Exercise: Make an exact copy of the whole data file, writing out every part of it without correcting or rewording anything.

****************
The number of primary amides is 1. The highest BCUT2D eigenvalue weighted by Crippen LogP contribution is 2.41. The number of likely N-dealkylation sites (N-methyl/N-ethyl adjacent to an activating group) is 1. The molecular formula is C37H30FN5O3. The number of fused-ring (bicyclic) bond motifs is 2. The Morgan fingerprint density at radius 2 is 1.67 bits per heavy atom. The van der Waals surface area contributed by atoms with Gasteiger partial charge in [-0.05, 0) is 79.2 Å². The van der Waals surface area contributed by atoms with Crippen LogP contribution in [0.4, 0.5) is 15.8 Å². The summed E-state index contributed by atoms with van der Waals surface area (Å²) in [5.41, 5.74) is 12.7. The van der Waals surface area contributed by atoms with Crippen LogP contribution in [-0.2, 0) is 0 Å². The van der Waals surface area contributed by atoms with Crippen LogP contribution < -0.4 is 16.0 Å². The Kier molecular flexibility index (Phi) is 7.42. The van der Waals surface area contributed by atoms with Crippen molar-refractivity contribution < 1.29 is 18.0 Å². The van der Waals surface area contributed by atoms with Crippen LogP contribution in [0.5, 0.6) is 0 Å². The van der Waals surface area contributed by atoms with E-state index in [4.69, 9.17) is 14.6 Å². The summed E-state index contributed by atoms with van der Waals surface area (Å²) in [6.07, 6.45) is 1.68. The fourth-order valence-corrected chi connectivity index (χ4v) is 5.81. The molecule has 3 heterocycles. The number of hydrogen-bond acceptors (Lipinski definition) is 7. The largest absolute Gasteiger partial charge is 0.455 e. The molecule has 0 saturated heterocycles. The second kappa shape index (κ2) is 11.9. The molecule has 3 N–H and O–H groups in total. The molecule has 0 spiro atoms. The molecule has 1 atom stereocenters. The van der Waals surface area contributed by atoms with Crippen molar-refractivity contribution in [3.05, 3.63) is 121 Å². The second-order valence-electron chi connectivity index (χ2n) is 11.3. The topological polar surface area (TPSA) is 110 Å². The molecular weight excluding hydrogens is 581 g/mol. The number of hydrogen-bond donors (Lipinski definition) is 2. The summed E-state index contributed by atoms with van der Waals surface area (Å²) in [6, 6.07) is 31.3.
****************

The number of primary amides is 1. The highest BCUT2D eigenvalue weighted by Crippen LogP contribution is 2.41. The number of likely N-dealkylation sites (N-methyl/N-ethyl adjacent to an activating group) is 1. The molecular formula is C37H30FN5O3. The number of fused-ring (bicyclic) bond motifs is 2. The Morgan fingerprint density at radius 2 is 1.67 bits per heavy atom. The van der Waals surface area contributed by atoms with Gasteiger partial charge in [-0.05, 0) is 79.2 Å². The van der Waals surface area contributed by atoms with Crippen LogP contribution in [0.4, 0.5) is 15.8 Å². The summed E-state index contributed by atoms with van der Waals surface area (Å²) in [5.41, 5.74) is 12.7. The van der Waals surface area contributed by atoms with Crippen LogP contribution in [-0.2, 0) is 0 Å². The van der Waals surface area contributed by atoms with Crippen LogP contribution < -0.4 is 16.0 Å². The Kier molecular flexibility index (Phi) is 7.42. The van der Waals surface area contributed by atoms with Crippen molar-refractivity contribution < 1.29 is 18.0 Å². The van der Waals surface area contributed by atoms with Crippen LogP contribution in [0.5, 0.6) is 0 Å². The van der Waals surface area contributed by atoms with E-state index in [4.69, 9.17) is 14.6 Å². The summed E-state index contributed by atoms with van der Waals surface area (Å²) in [6.07, 6.45) is 1.68. The fourth-order valence-corrected chi connectivity index (χ4v) is 5.81. The molecule has 3 heterocycles. The number of hydrogen-bond acceptors (Lipinski definition) is 7. The largest absolute Gasteiger partial charge is 0.455 e. The molecule has 0 saturated heterocycles. The second kappa shape index (κ2) is 11.9. The molecule has 3 N–H and O–H groups in total. The molecule has 0 spiro atoms. The molecule has 1 atom stereocenters. The van der Waals surface area contributed by atoms with Crippen molar-refractivity contribution in [3.05, 3.63) is 121 Å². The second-order valence-electron chi connectivity index (χ2n) is 11.3. The topological polar surface area (TPSA) is 110 Å². The molecular weight excluding hydrogens is 581 g/mol. The number of hydrogen-bond donors (Lipinski definition) is 2. The summed E-state index contributed by atoms with van der Waals surface area (Å²) in [6, 6.07) is 31.3.